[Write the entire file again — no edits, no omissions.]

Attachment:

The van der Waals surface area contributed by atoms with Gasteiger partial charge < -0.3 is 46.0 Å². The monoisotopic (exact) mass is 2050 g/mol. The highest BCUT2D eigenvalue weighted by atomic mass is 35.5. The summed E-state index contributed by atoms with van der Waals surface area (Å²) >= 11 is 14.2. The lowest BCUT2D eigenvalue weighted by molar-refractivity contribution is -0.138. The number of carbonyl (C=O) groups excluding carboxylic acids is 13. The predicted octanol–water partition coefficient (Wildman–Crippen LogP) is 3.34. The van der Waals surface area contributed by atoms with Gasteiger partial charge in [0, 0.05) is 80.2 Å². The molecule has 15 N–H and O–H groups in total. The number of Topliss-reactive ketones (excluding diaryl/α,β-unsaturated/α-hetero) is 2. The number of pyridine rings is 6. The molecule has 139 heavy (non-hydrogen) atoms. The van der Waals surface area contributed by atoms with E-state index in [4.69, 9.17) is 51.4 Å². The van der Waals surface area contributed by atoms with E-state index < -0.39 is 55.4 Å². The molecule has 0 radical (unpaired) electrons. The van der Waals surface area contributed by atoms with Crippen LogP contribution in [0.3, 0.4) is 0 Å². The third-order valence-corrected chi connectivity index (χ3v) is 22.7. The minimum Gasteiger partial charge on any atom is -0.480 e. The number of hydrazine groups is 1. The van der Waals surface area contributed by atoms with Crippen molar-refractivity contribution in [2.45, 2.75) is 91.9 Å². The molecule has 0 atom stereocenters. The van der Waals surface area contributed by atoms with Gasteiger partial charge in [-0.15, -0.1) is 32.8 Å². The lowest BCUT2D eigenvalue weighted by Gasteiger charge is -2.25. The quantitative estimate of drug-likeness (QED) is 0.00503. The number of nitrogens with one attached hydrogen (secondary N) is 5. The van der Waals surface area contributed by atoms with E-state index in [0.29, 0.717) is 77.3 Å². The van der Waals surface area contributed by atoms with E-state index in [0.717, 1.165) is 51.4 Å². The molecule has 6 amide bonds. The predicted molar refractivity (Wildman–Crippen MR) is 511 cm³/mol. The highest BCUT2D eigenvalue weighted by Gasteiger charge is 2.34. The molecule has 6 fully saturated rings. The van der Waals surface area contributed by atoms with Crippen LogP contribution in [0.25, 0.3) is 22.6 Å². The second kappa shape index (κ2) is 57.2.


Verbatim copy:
The van der Waals surface area contributed by atoms with Gasteiger partial charge < -0.3 is 46.0 Å². The monoisotopic (exact) mass is 2050 g/mol. The highest BCUT2D eigenvalue weighted by atomic mass is 35.5. The summed E-state index contributed by atoms with van der Waals surface area (Å²) >= 11 is 14.2. The lowest BCUT2D eigenvalue weighted by molar-refractivity contribution is -0.138. The number of carbonyl (C=O) groups excluding carboxylic acids is 13. The predicted octanol–water partition coefficient (Wildman–Crippen LogP) is 3.34. The van der Waals surface area contributed by atoms with Gasteiger partial charge in [0, 0.05) is 80.2 Å². The molecule has 15 N–H and O–H groups in total. The number of Topliss-reactive ketones (excluding diaryl/α,β-unsaturated/α-hetero) is 2. The number of pyridine rings is 6. The molecule has 139 heavy (non-hydrogen) atoms. The van der Waals surface area contributed by atoms with E-state index in [4.69, 9.17) is 51.4 Å². The van der Waals surface area contributed by atoms with E-state index < -0.39 is 55.4 Å². The molecule has 0 radical (unpaired) electrons. The van der Waals surface area contributed by atoms with Crippen LogP contribution in [0.3, 0.4) is 0 Å². The third-order valence-corrected chi connectivity index (χ3v) is 22.7. The minimum Gasteiger partial charge on any atom is -0.480 e. The number of hydrazine groups is 1. The van der Waals surface area contributed by atoms with Crippen molar-refractivity contribution in [2.45, 2.75) is 91.9 Å². The molecule has 0 atom stereocenters. The van der Waals surface area contributed by atoms with Gasteiger partial charge in [-0.15, -0.1) is 32.8 Å². The lowest BCUT2D eigenvalue weighted by Gasteiger charge is -2.25. The quantitative estimate of drug-likeness (QED) is 0.00503. The number of nitrogens with one attached hydrogen (secondary N) is 5. The van der Waals surface area contributed by atoms with E-state index in [0.29, 0.717) is 77.3 Å². The van der Waals surface area contributed by atoms with E-state index in [0.717, 1.165) is 51.4 Å². The molecule has 6 amide bonds. The predicted molar refractivity (Wildman–Crippen MR) is 511 cm³/mol. The highest BCUT2D eigenvalue weighted by Gasteiger charge is 2.34. The molecule has 6 fully saturated rings. The van der Waals surface area contributed by atoms with Crippen LogP contribution in [0.25, 0.3) is 22.6 Å². The second kappa shape index (κ2) is 57.2.